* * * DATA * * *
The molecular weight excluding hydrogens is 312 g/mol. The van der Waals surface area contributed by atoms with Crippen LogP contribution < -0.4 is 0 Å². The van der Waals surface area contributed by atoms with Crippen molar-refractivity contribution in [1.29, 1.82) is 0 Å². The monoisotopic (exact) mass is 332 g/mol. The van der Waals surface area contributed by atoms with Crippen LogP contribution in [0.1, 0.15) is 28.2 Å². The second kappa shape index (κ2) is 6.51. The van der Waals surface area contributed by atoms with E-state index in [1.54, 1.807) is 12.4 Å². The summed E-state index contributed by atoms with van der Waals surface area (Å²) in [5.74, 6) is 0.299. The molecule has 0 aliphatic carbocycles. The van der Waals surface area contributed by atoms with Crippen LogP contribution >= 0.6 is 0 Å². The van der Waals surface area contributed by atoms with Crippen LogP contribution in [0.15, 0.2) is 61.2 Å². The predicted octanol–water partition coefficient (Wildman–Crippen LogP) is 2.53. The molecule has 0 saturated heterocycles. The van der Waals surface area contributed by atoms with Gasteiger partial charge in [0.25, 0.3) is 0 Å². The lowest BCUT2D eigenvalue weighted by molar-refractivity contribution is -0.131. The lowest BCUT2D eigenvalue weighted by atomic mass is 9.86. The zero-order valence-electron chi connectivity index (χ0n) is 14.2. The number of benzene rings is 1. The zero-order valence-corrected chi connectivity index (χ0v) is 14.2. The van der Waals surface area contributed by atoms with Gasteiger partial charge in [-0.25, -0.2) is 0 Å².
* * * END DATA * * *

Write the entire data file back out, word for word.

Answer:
The molecular weight excluding hydrogens is 312 g/mol. The van der Waals surface area contributed by atoms with Crippen LogP contribution < -0.4 is 0 Å². The van der Waals surface area contributed by atoms with Crippen molar-refractivity contribution in [1.29, 1.82) is 0 Å². The monoisotopic (exact) mass is 332 g/mol. The van der Waals surface area contributed by atoms with Crippen LogP contribution in [0.1, 0.15) is 28.2 Å². The second kappa shape index (κ2) is 6.51. The van der Waals surface area contributed by atoms with E-state index in [1.54, 1.807) is 12.4 Å². The summed E-state index contributed by atoms with van der Waals surface area (Å²) in [5.74, 6) is 0.299. The molecule has 0 aliphatic carbocycles. The van der Waals surface area contributed by atoms with Crippen LogP contribution >= 0.6 is 0 Å². The van der Waals surface area contributed by atoms with Crippen LogP contribution in [0.15, 0.2) is 61.2 Å². The predicted octanol–water partition coefficient (Wildman–Crippen LogP) is 2.53. The molecule has 0 saturated heterocycles. The van der Waals surface area contributed by atoms with Gasteiger partial charge in [0.25, 0.3) is 0 Å². The lowest BCUT2D eigenvalue weighted by molar-refractivity contribution is -0.131. The lowest BCUT2D eigenvalue weighted by atomic mass is 9.86. The zero-order valence-electron chi connectivity index (χ0n) is 14.2. The number of benzene rings is 1. The zero-order valence-corrected chi connectivity index (χ0v) is 14.2. The van der Waals surface area contributed by atoms with Gasteiger partial charge in [-0.25, -0.2) is 0 Å².